Day trip to Gibraltar

There are not many places where you find an aeroplane on the road in front of you. But here we are waiting for a British Airways plane to go by so that we can cross the road.

Our day trip to Gibraltar was a little like entering a parrallel universe. It is England (well, a British Overseas territory to be exact), but not as we know it. We park in Spain and walk across the peninsula as it is both faster and easier this way.

As we wait for the plane to cross the road we pop into Waitrose! How exciting to find a duty free Waitrose right on the border. Sad to admit, but we (only Clive, actually) have been missing a few home comforts (Marmite and  English tea bags, since you ask).


Gibraltar is a great place to look around by foot. It does not take us long to see a red telephone box and old style red pillarbox (post box), neither of which are that common any longer in England. We feel duty bound to pop into Marks and Spencer’s and although it looks very old fashioned they are doing a roaring trade in underwear and greetings cards, all served by middle aged, over made up, British ladies, who call people “love” and “dear”. We almost feel that we have to stock up on undies too, but we are able to resist. A giant Morrisons supermarket lures us in, just for look. I don’t know what happened to us upon entering Gibraltar, but it seems like the Englishness in us is exaggerated to a degree that we cannot understand. We do not get lured in to supermarkets in England! Having said that the Morrisons supermarket cafe looks really inviting and also has a bar, with wine and beer on tap to have with your jacket potato / fish and chips / sandwich. We are impressed.


Back to the attractions of Gibraltar, it is known as The Rock, and yes, it is certainly a big rock upon which the territory is built. The country covers just over 2.6square miles and is essentially one city of around 30,000 people. Strategically it was important for naval control of the Mediterranean Sea, as the shipping entrance/exit for the Meditterean is only eight miles wide here and therefore easy to control. (Spain want the territory back, but at each referendum in Gibraltar, residents are overwhelmingly against this). On top of the rock live a large colony of wild monkeys, known locally as the Apes. We did not have the energy in this heat to climb up to see them, perhaps the only tourists not to.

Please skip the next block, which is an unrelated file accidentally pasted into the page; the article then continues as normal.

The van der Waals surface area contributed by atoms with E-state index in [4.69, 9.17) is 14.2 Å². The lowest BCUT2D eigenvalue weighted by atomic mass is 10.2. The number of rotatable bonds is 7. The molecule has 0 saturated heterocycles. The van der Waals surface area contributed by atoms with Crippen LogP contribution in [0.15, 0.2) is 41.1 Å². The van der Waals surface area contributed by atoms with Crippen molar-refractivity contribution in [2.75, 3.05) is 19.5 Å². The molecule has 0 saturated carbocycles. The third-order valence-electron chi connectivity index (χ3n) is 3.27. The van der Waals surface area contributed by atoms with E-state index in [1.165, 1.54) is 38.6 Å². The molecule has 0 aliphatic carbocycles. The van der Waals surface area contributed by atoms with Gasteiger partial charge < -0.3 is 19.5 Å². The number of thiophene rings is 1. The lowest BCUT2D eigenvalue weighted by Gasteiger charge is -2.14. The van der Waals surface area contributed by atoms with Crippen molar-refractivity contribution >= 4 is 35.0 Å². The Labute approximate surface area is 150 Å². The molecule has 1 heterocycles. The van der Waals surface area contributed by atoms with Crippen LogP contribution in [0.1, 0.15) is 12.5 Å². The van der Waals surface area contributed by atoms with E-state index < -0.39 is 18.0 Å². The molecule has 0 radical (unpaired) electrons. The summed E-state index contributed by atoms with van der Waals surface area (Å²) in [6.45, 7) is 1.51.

Instead of visiting the monkeys we walk to see the Marina, sparkling in the sunshine. On the way we see many hospitals, and given the number of residents here, calculate that there must be almost a hospital bed per resident here. After doing a little research I find out why medical care is such big business: It is in part down to the fact that not all only residents, but all British citizens (and all EU nationals with a Health Insurance card) are entitled to free-of-charge treatment here on presentation of a valid passport. That’s a lot of people.

The other big businesses here are financial services (it is a tax free centre) and gambling. What an odd mix : Casinos and Financial Advice. I hope there is not a lot of job hopping between the two.

A little while later as we are walking along a Moroccan man approaches me and asks in English for directions. I don’t know what came over me, as I reply back in Spanish. It is only after he has left I realize what I have done. It is the first time I have naturally responded in Spanish without thinking and to someone who would have preferred English!

The cafes have homemade pies and pinafores on the elderly waitresses. A little gem of information is passed to us – did we know that Gibraltar is where John Lennon and Yoko Oni got married? So perhaps once this area led the way and was fashionable, nowadays the word might be quaint.


After a surreal day, we buy as many Waitrose T-bags as we can carry as a nice surprise at the house for Aunty Sue and head off home.

The Arab ladies in front of us at the border have so much duty free shopping it takes some time for them to get through. It must be an English thing, having lots of Tea Bags, that we are waved by with barely a glance.

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Getting to Gibraltar

It is an easy day trip by car from any of the main cities in Andalucia. We drove from Malaga province.

The drive here took us through the (not so authentically Spanish) area of Marbella, home of glitz, glamour, golf, gangsters, expensive restaurants, yachts and a hot destination for many a C-lister/reality show celebrity/hen weekend; at least if you believe the news columns. (Remember the phrase “no carbs before marbs”?).

If you fancy a weekend of contrasts, Marbella and Gibraltar would do it. From Marbella, it is probably as easy to catch a bus to see Gibraltar.

On the way, look out for the heavily overloaded vehicles with both people and packages. They are heading to/from Tangiers using the ferry not far from here. We were not sure if people were emigrating or trading between Africa and Europe (Morocco and Spain), but there were a lot of comically full minibuses and estate cars. Sadly I have no photos to show of this.

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